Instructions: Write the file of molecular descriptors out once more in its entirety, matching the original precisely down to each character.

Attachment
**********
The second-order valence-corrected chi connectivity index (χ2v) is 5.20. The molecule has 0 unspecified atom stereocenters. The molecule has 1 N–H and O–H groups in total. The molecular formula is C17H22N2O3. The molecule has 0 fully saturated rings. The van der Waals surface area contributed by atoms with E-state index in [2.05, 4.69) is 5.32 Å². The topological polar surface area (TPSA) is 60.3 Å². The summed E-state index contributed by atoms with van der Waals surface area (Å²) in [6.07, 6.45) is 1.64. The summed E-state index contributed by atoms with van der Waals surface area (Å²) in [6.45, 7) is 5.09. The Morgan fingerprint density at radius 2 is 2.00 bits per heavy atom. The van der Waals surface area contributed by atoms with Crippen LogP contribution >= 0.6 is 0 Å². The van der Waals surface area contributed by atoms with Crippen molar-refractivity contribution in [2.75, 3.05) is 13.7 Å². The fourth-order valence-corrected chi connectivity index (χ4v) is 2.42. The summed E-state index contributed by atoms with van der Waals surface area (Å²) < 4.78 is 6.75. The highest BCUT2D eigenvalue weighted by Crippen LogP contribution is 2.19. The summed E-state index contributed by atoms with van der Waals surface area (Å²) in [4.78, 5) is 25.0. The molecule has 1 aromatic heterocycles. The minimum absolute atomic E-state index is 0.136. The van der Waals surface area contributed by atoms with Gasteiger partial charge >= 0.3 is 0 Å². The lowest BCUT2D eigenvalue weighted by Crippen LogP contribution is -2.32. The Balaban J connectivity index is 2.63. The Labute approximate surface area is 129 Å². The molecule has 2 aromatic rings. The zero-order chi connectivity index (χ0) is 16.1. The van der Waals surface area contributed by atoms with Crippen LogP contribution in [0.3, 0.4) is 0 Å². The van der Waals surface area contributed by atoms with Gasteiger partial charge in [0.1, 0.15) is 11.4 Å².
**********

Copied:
The second-order valence-corrected chi connectivity index (χ2v) is 5.20. The molecule has 0 unspecified atom stereocenters. The molecule has 1 N–H and O–H groups in total. The molecular formula is C17H22N2O3. The molecule has 0 fully saturated rings. The van der Waals surface area contributed by atoms with E-state index in [2.05, 4.69) is 5.32 Å². The topological polar surface area (TPSA) is 60.3 Å². The summed E-state index contributed by atoms with van der Waals surface area (Å²) in [6.07, 6.45) is 1.64. The summed E-state index contributed by atoms with van der Waals surface area (Å²) in [6.45, 7) is 5.09. The Morgan fingerprint density at radius 2 is 2.00 bits per heavy atom. The van der Waals surface area contributed by atoms with Crippen LogP contribution >= 0.6 is 0 Å². The van der Waals surface area contributed by atoms with Crippen molar-refractivity contribution in [2.75, 3.05) is 13.7 Å². The fourth-order valence-corrected chi connectivity index (χ4v) is 2.42. The summed E-state index contributed by atoms with van der Waals surface area (Å²) < 4.78 is 6.75. The highest BCUT2D eigenvalue weighted by Crippen LogP contribution is 2.19. The summed E-state index contributed by atoms with van der Waals surface area (Å²) in [4.78, 5) is 25.0. The molecule has 1 aromatic heterocycles. The minimum absolute atomic E-state index is 0.136. The van der Waals surface area contributed by atoms with Gasteiger partial charge >= 0.3 is 0 Å². The lowest BCUT2D eigenvalue weighted by Crippen LogP contribution is -2.32. The Balaban J connectivity index is 2.63. The Labute approximate surface area is 129 Å². The molecule has 2 aromatic rings. The zero-order chi connectivity index (χ0) is 16.1. The van der Waals surface area contributed by atoms with Crippen LogP contribution in [0.3, 0.4) is 0 Å². The van der Waals surface area contributed by atoms with Gasteiger partial charge in [0.1, 0.15) is 11.4 Å².